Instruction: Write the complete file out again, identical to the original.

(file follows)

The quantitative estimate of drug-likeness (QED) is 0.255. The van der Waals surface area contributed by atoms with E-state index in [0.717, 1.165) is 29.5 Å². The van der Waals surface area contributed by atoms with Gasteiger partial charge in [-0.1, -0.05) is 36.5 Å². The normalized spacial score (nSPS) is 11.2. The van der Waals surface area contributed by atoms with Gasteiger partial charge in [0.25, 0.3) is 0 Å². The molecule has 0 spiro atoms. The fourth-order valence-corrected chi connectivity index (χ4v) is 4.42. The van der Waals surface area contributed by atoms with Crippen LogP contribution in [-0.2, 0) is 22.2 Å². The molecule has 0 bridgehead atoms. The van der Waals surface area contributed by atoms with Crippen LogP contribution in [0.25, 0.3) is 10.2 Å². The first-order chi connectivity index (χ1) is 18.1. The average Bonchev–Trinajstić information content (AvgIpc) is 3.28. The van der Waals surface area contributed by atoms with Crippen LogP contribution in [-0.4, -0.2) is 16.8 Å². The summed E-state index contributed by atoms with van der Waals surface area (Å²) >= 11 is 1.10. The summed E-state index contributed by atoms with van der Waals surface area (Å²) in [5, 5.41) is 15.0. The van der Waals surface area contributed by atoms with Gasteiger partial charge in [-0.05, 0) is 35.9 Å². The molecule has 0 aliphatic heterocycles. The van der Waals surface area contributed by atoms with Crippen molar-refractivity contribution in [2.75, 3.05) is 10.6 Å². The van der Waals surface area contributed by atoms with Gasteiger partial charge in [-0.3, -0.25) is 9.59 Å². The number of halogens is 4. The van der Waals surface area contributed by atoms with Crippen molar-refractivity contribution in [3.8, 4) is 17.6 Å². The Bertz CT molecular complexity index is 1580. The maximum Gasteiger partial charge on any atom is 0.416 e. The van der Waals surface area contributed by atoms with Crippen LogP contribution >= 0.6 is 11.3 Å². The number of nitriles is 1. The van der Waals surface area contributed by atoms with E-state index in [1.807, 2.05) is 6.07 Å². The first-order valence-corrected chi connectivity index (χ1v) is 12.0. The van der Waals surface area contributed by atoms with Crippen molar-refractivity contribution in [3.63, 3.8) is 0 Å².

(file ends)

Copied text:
The quantitative estimate of drug-likeness (QED) is 0.255. The van der Waals surface area contributed by atoms with E-state index in [0.717, 1.165) is 29.5 Å². The van der Waals surface area contributed by atoms with Gasteiger partial charge in [-0.1, -0.05) is 36.5 Å². The normalized spacial score (nSPS) is 11.2. The van der Waals surface area contributed by atoms with Gasteiger partial charge in [0.25, 0.3) is 0 Å². The molecule has 0 spiro atoms. The fourth-order valence-corrected chi connectivity index (χ4v) is 4.42. The van der Waals surface area contributed by atoms with Crippen LogP contribution in [-0.2, 0) is 22.2 Å². The molecule has 0 bridgehead atoms. The van der Waals surface area contributed by atoms with Crippen LogP contribution in [0.25, 0.3) is 10.2 Å². The first-order chi connectivity index (χ1) is 18.1. The average Bonchev–Trinajstić information content (AvgIpc) is 3.28. The van der Waals surface area contributed by atoms with Crippen LogP contribution in [-0.4, -0.2) is 16.8 Å². The summed E-state index contributed by atoms with van der Waals surface area (Å²) >= 11 is 1.10. The summed E-state index contributed by atoms with van der Waals surface area (Å²) in [5, 5.41) is 15.0. The van der Waals surface area contributed by atoms with Gasteiger partial charge in [-0.05, 0) is 35.9 Å². The molecule has 0 aliphatic heterocycles. The van der Waals surface area contributed by atoms with Crippen molar-refractivity contribution in [2.75, 3.05) is 10.6 Å². The van der Waals surface area contributed by atoms with Gasteiger partial charge in [-0.3, -0.25) is 9.59 Å². The number of halogens is 4. The van der Waals surface area contributed by atoms with Crippen molar-refractivity contribution in [3.8, 4) is 17.6 Å². The Bertz CT molecular complexity index is 1580. The maximum Gasteiger partial charge on any atom is 0.416 e. The van der Waals surface area contributed by atoms with Crippen LogP contribution >= 0.6 is 11.3 Å². The number of nitriles is 1. The van der Waals surface area contributed by atoms with E-state index in [1.807, 2.05) is 6.07 Å². The first-order valence-corrected chi connectivity index (χ1v) is 12.0. The van der Waals surface area contributed by atoms with Crippen molar-refractivity contribution in [3.63, 3.8) is 0 Å².